Obama seeks to suspend Gitmo trials

President ordered military prosecutors to seek 120-day suspension of the Guantanamo Bay war crimes tribunals

By Vincent Rossmeier

Published January 21, 2009 4:50PM (EST)

Late Tuesday, just hours into his presidency, President Barack Obama instructed military prosecutors to seek a 120-day suspension of the military tribunals being conducted at Guantánamo Bay.

Tuesday's order indicates a strong break with the approach former President Bush took toward handling the prosecution of suspected terrorists. Obama has said that he intends to close the detention center at Guantánamo Bay.

While the military judges involved in the cases do not necessarily have to agree to Obama's request, if followed, the instruction would halt 21 pending cases.

Navy Lt. Cmdr. William Kuebler, who is the defense lawyer for Omar Khadr, a detainee held at Guantánamo Bay, told the AP that Obama's order "has the practical effect of stopping the process, probably forever."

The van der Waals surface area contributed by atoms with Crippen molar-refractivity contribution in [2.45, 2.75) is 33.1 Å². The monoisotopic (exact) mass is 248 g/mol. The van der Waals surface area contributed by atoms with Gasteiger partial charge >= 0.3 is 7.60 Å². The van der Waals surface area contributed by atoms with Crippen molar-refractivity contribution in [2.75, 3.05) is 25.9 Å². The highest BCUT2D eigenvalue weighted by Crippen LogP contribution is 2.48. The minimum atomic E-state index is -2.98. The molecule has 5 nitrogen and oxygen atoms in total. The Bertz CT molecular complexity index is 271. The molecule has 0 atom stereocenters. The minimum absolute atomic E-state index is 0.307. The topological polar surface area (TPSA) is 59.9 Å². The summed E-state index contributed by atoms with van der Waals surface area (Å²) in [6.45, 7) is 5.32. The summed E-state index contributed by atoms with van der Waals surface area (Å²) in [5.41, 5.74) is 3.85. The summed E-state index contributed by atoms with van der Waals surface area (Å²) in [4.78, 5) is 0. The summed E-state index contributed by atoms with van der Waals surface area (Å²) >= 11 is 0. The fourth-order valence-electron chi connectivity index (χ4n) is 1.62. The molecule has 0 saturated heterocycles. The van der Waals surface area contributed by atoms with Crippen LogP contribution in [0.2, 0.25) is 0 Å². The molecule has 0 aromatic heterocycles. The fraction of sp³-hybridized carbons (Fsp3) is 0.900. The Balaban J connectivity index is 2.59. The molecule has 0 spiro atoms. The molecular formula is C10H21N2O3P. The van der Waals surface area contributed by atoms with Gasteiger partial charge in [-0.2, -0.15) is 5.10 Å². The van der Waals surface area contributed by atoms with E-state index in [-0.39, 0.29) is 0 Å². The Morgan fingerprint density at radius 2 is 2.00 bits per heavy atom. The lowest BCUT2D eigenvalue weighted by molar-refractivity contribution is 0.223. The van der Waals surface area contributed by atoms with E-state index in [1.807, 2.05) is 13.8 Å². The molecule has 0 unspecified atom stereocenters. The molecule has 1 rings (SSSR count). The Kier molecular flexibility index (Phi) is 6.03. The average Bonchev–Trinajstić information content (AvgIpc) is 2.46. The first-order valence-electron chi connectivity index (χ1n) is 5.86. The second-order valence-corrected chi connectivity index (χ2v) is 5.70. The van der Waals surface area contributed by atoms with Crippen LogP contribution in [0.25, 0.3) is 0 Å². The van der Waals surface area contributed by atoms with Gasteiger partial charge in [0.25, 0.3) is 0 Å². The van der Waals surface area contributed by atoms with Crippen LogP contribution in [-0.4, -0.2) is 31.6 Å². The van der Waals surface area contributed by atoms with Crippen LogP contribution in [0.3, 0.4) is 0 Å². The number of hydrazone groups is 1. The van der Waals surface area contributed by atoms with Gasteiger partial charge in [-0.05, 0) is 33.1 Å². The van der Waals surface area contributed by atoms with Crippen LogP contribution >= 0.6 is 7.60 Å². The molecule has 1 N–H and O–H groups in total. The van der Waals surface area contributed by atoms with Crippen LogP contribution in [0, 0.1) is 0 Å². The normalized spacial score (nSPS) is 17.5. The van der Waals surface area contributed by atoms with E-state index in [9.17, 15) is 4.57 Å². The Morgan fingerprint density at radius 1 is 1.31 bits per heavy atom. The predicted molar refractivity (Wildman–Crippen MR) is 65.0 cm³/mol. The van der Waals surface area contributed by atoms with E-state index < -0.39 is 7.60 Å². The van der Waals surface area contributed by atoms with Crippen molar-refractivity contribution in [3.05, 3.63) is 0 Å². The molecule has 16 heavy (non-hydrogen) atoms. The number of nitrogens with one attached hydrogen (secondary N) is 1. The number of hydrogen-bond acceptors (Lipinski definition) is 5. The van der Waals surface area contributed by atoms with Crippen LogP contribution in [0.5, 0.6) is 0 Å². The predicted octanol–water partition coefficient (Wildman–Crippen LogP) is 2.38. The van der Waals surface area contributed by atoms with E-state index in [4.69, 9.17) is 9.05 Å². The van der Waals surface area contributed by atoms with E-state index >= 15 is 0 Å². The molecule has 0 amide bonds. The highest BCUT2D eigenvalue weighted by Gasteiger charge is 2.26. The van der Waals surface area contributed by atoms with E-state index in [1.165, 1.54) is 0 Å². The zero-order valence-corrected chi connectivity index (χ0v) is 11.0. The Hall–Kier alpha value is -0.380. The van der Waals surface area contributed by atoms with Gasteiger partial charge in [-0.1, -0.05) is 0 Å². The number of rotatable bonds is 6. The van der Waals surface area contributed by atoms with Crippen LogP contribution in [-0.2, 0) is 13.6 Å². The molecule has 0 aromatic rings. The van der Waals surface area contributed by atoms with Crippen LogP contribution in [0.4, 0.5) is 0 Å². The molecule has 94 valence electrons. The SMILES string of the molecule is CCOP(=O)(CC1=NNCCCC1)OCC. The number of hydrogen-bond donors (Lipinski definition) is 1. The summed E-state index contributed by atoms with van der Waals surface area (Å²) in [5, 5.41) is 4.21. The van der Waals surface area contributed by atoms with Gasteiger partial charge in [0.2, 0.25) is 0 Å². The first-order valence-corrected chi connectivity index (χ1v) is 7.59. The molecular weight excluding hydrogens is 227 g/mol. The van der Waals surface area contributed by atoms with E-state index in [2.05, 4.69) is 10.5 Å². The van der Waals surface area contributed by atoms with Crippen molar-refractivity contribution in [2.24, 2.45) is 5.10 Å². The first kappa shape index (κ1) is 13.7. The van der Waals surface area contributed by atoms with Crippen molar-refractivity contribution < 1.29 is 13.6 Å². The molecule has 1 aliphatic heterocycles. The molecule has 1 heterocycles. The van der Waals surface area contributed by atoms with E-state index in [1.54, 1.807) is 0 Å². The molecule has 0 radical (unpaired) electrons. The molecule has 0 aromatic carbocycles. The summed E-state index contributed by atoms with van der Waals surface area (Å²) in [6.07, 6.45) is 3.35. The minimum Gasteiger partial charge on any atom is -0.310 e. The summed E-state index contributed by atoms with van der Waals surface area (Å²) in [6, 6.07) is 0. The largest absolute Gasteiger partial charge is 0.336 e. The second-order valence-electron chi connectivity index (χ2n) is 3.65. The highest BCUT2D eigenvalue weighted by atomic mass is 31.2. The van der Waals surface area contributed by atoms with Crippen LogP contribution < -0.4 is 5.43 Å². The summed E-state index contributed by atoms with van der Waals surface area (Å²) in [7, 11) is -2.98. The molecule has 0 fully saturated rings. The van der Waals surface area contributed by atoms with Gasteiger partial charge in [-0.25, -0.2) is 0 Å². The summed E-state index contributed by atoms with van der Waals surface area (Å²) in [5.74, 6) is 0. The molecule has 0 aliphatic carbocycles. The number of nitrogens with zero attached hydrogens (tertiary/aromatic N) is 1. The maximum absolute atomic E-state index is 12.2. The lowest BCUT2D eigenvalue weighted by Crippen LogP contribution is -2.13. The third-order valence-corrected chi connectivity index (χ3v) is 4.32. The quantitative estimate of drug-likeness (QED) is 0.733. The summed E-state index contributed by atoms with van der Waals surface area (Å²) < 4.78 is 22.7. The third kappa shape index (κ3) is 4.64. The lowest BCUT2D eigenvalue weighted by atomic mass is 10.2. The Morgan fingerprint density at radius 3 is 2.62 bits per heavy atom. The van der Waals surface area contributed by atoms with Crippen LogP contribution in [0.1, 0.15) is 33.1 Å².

On Tuesday, Obama also ordered that federal agencies put an immediate halt to all pending regulations from the Bush administration until Obama's administration has time to review them.

Update: Responding to President Obama's instruction, Defense Secretary Robert Gates filed an order to have the trials cease at least temporarily. The military judges at Guantánamo agreed to the suspension today.

Vincent Rossmeier

Vincent Rossmeier is an editorial assistant at Salon.

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